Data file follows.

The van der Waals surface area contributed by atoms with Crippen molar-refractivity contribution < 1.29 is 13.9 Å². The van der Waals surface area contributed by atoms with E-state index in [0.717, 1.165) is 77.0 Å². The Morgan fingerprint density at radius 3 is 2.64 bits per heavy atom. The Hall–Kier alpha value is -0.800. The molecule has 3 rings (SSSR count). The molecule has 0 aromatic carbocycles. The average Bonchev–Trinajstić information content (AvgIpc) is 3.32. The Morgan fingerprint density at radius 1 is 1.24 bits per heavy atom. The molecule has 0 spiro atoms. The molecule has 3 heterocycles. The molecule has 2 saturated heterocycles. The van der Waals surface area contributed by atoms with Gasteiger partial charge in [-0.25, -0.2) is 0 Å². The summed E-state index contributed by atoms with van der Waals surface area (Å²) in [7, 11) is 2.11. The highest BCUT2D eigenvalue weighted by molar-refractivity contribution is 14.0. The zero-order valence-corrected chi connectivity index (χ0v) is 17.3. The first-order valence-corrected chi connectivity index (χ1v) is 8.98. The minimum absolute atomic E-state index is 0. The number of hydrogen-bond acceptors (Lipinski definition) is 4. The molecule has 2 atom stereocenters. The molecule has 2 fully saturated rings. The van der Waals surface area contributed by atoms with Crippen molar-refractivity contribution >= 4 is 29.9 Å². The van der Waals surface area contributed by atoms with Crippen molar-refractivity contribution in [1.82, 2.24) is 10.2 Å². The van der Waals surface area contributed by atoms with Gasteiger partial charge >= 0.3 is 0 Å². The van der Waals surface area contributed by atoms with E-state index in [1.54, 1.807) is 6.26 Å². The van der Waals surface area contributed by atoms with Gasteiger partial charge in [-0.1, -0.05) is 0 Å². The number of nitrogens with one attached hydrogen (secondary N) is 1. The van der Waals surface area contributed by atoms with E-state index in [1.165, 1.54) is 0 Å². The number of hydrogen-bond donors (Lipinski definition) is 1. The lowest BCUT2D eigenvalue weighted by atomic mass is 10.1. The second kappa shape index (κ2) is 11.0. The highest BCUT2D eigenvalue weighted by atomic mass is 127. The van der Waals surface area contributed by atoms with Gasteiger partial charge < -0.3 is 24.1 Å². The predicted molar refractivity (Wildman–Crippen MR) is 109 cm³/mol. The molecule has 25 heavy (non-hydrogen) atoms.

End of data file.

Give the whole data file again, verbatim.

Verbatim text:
The van der Waals surface area contributed by atoms with Crippen molar-refractivity contribution < 1.29 is 13.9 Å². The van der Waals surface area contributed by atoms with E-state index in [0.717, 1.165) is 77.0 Å². The Morgan fingerprint density at radius 3 is 2.64 bits per heavy atom. The Hall–Kier alpha value is -0.800. The molecule has 3 rings (SSSR count). The molecule has 0 aromatic carbocycles. The average Bonchev–Trinajstić information content (AvgIpc) is 3.32. The Morgan fingerprint density at radius 1 is 1.24 bits per heavy atom. The molecule has 0 spiro atoms. The molecule has 3 heterocycles. The molecule has 2 saturated heterocycles. The van der Waals surface area contributed by atoms with Gasteiger partial charge in [-0.25, -0.2) is 0 Å². The summed E-state index contributed by atoms with van der Waals surface area (Å²) in [7, 11) is 2.11. The highest BCUT2D eigenvalue weighted by molar-refractivity contribution is 14.0. The zero-order valence-corrected chi connectivity index (χ0v) is 17.3. The first-order valence-corrected chi connectivity index (χ1v) is 8.98. The minimum absolute atomic E-state index is 0. The number of hydrogen-bond acceptors (Lipinski definition) is 4. The molecule has 2 atom stereocenters. The molecule has 2 fully saturated rings. The van der Waals surface area contributed by atoms with Crippen molar-refractivity contribution >= 4 is 29.9 Å². The van der Waals surface area contributed by atoms with Crippen molar-refractivity contribution in [1.82, 2.24) is 10.2 Å². The van der Waals surface area contributed by atoms with Gasteiger partial charge >= 0.3 is 0 Å². The van der Waals surface area contributed by atoms with E-state index in [1.54, 1.807) is 6.26 Å². The van der Waals surface area contributed by atoms with Gasteiger partial charge in [-0.1, -0.05) is 0 Å². The number of nitrogens with one attached hydrogen (secondary N) is 1. The van der Waals surface area contributed by atoms with E-state index in [1.165, 1.54) is 0 Å². The number of hydrogen-bond donors (Lipinski definition) is 1. The lowest BCUT2D eigenvalue weighted by atomic mass is 10.1. The second kappa shape index (κ2) is 11.0. The highest BCUT2D eigenvalue weighted by atomic mass is 127. The van der Waals surface area contributed by atoms with Gasteiger partial charge < -0.3 is 24.1 Å². The predicted molar refractivity (Wildman–Crippen MR) is 109 cm³/mol. The molecule has 25 heavy (non-hydrogen) atoms.